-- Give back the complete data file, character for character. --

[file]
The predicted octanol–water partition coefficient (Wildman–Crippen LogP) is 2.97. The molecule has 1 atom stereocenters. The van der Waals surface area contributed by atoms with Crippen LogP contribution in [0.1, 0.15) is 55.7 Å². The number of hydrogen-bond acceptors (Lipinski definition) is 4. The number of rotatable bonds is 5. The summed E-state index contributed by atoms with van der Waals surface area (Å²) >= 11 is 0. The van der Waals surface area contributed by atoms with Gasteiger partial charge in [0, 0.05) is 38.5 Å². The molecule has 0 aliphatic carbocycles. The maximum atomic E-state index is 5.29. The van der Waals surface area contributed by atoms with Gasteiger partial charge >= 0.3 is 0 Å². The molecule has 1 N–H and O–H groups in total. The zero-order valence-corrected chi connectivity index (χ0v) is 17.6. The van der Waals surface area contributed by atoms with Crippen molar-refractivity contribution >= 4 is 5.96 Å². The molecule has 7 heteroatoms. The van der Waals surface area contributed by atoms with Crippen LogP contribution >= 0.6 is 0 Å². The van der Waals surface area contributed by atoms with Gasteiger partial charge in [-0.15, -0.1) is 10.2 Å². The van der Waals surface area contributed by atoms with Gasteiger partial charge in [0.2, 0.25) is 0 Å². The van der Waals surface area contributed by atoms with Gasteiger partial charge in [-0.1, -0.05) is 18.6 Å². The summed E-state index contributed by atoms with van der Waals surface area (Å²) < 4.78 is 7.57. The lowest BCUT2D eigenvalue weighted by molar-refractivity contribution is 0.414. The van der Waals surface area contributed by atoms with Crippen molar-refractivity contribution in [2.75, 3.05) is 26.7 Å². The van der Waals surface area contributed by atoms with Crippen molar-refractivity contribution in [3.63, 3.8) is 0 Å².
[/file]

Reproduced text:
The predicted octanol–water partition coefficient (Wildman–Crippen LogP) is 2.97. The molecule has 1 atom stereocenters. The van der Waals surface area contributed by atoms with Crippen LogP contribution in [0.1, 0.15) is 55.7 Å². The number of hydrogen-bond acceptors (Lipinski definition) is 4. The number of rotatable bonds is 5. The summed E-state index contributed by atoms with van der Waals surface area (Å²) >= 11 is 0. The van der Waals surface area contributed by atoms with Gasteiger partial charge in [0, 0.05) is 38.5 Å². The molecule has 0 aliphatic carbocycles. The maximum atomic E-state index is 5.29. The van der Waals surface area contributed by atoms with Gasteiger partial charge >= 0.3 is 0 Å². The molecule has 1 N–H and O–H groups in total. The zero-order valence-corrected chi connectivity index (χ0v) is 17.6. The van der Waals surface area contributed by atoms with Crippen molar-refractivity contribution >= 4 is 5.96 Å². The molecule has 7 heteroatoms. The van der Waals surface area contributed by atoms with Crippen LogP contribution >= 0.6 is 0 Å². The van der Waals surface area contributed by atoms with Gasteiger partial charge in [-0.15, -0.1) is 10.2 Å². The van der Waals surface area contributed by atoms with Gasteiger partial charge in [0.2, 0.25) is 0 Å². The van der Waals surface area contributed by atoms with Gasteiger partial charge in [-0.1, -0.05) is 18.6 Å². The summed E-state index contributed by atoms with van der Waals surface area (Å²) < 4.78 is 7.57. The lowest BCUT2D eigenvalue weighted by molar-refractivity contribution is 0.414. The van der Waals surface area contributed by atoms with Crippen molar-refractivity contribution in [2.75, 3.05) is 26.7 Å². The van der Waals surface area contributed by atoms with Crippen molar-refractivity contribution in [3.63, 3.8) is 0 Å².